The EU is moving towards some far-reaching (some might argue over-reaching) requirements around model-training with its coming EU AI Act

Some notable statements in the positioning document. Considerations of “high risk” (All high-risk AI systems will be assessed before being put on the market and also throughout their lifecycle.)


AI systems that are used in products falling under the EU’s product safety legislation. This includes toys, aviation, cars, medical devices and lifts (elevators).

Meanwhile, here is the copyright kicker.

Publishing summaries of copyrighted data used for training

Perhaps we can just ignore EU law. A lot of folks consider the GDPR to be more of an annoyance than anything else. Facebook can easily afford to pay its $1.3bn fine – that’s just a cost of doing business, right? The US has replied with sabre rattling that regulation will only serve to entrench the major players.

Some companies might feel confident in ignoring EU law – YOLO – but if they want to do business in China, that’s not really an option that’s open. This thread from Matthew Sheehan is essential reading for anyone interested in AI regulation, or the lack of it. Also this post. The TDLR – China is literally years ahead on AI regulation. In China at least:

The draft standard says if you’re building on top of a foundation model, that model must be registered w/ gov. So no building public-facing genAI applications using unregistered foundation models.

So that’s certainly a potential future. China has an AIBOM-like requirement and policies and procedures and corporate responsibilities that go with it. We’re all going to have to think through this stuff – Norway just announced a Minister for Digitalisation and Governance with Responsibility for Artificial Intelligence, Karianna Tung.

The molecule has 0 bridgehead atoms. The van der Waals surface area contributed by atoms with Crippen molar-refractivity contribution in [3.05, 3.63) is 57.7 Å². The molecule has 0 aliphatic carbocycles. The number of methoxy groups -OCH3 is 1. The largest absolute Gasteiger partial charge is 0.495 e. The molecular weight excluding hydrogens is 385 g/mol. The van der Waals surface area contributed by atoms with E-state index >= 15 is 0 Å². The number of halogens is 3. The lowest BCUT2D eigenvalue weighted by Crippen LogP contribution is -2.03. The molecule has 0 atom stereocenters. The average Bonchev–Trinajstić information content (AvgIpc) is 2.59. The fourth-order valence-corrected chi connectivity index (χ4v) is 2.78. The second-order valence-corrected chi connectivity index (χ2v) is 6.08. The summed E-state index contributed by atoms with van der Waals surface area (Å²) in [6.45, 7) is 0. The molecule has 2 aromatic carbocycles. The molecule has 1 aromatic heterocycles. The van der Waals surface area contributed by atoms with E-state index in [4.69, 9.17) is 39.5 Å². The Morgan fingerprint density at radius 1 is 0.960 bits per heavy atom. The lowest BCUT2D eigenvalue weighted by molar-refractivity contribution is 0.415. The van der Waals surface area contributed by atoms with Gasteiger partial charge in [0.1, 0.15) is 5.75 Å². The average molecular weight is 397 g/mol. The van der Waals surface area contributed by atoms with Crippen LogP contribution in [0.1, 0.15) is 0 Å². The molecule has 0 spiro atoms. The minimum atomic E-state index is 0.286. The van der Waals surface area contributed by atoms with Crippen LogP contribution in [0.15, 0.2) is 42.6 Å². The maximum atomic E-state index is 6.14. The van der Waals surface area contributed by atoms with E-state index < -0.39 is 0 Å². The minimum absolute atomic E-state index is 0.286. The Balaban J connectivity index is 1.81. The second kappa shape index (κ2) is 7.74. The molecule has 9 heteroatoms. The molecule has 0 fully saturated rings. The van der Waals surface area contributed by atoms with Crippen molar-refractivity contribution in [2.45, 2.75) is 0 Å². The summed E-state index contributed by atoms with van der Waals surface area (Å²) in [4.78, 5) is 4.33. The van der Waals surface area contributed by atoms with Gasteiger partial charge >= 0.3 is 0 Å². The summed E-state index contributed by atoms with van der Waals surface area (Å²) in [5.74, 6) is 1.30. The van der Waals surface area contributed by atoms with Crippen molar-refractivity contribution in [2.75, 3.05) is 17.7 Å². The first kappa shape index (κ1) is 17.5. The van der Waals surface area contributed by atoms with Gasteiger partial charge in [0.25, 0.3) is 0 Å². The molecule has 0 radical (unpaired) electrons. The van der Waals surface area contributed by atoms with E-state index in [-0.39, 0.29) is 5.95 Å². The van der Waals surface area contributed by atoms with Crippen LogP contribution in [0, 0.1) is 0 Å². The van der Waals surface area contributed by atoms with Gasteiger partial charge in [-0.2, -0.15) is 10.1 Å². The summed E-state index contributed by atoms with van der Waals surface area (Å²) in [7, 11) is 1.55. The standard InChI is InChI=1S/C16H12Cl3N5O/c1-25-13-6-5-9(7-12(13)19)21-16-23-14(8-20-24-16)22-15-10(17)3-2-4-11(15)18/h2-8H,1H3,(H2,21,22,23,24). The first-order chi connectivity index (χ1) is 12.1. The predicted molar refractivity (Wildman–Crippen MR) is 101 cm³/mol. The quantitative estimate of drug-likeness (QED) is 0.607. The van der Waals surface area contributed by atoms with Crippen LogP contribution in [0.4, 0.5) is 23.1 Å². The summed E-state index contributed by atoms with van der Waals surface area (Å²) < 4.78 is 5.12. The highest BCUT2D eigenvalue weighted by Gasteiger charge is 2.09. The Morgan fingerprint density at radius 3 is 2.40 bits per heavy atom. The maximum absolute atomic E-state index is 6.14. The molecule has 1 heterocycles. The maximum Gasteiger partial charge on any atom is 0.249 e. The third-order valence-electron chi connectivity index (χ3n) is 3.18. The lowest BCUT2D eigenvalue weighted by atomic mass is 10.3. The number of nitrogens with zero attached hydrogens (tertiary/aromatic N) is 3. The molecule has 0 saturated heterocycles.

According to Norwegian Prime Minister Jonas Gahr Støre:

Artificial intelligence offers enormous opportunities, but requires knowledge, management and regulation. Because it must still be the people who determine the development of technology, not the technology that controls the people.

Sentiments that I agree with. And regulation – that’s going to need an AIBOM. Major vendors are talking a lot about trust and AI, and jostling for market positioning accordingly – again, this is where an AIBOM is going to come into play.


disclosure : Adobe is a RedMonk client. OpenAI is not.


  1. […] Introducing the AI Bill of Materials – RedMonk’s James Governor weighs in on how we’ll arrive at AI project validation (and regulatory compliance): “The AIBOM will need to consider and clarify transparency, reproducibility, accountability and Ethical AI considerations.” […]

  2. […] Introducing the AI Bill of Materials – RedMonk’s James Governor weighs in on how we’ll arrive at AI project validation (and regulatory compliance): “The AIBOM will need to consider and clarify transparency, reproducibility, accountability and Ethical AI considerations.” […]